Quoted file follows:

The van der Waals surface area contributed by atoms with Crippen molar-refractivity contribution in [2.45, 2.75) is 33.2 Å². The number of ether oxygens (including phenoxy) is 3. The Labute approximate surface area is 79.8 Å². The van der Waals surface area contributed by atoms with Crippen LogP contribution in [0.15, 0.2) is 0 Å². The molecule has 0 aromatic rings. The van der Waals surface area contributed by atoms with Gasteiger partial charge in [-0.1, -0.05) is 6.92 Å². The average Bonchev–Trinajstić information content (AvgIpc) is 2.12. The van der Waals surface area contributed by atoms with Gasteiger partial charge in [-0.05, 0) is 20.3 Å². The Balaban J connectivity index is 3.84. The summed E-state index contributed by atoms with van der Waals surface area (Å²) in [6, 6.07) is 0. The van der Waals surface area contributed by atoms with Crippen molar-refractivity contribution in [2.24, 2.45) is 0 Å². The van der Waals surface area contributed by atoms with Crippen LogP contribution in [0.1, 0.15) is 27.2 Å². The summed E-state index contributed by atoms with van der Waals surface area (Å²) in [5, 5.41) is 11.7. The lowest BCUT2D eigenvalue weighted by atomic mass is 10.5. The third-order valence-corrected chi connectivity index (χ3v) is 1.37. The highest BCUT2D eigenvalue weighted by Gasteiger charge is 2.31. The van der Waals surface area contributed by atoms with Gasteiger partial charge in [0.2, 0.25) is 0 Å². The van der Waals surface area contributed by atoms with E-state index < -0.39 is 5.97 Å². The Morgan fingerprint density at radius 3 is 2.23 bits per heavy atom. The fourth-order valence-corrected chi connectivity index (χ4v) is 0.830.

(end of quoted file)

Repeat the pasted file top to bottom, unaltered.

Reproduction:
The van der Waals surface area contributed by atoms with Crippen molar-refractivity contribution in [2.45, 2.75) is 33.2 Å². The number of ether oxygens (including phenoxy) is 3. The Labute approximate surface area is 79.8 Å². The van der Waals surface area contributed by atoms with Crippen LogP contribution in [0.15, 0.2) is 0 Å². The molecule has 0 aromatic rings. The van der Waals surface area contributed by atoms with Gasteiger partial charge in [-0.1, -0.05) is 6.92 Å². The average Bonchev–Trinajstić information content (AvgIpc) is 2.12. The van der Waals surface area contributed by atoms with Gasteiger partial charge in [-0.05, 0) is 20.3 Å². The Balaban J connectivity index is 3.84. The summed E-state index contributed by atoms with van der Waals surface area (Å²) in [6, 6.07) is 0. The van der Waals surface area contributed by atoms with Crippen molar-refractivity contribution in [2.24, 2.45) is 0 Å². The van der Waals surface area contributed by atoms with Crippen LogP contribution in [0.1, 0.15) is 27.2 Å². The summed E-state index contributed by atoms with van der Waals surface area (Å²) in [5, 5.41) is 11.7. The lowest BCUT2D eigenvalue weighted by atomic mass is 10.5. The third-order valence-corrected chi connectivity index (χ3v) is 1.37. The highest BCUT2D eigenvalue weighted by Gasteiger charge is 2.31. The van der Waals surface area contributed by atoms with Gasteiger partial charge in [0.2, 0.25) is 0 Å². The van der Waals surface area contributed by atoms with E-state index < -0.39 is 5.97 Å². The Morgan fingerprint density at radius 3 is 2.23 bits per heavy atom. The fourth-order valence-corrected chi connectivity index (χ4v) is 0.830.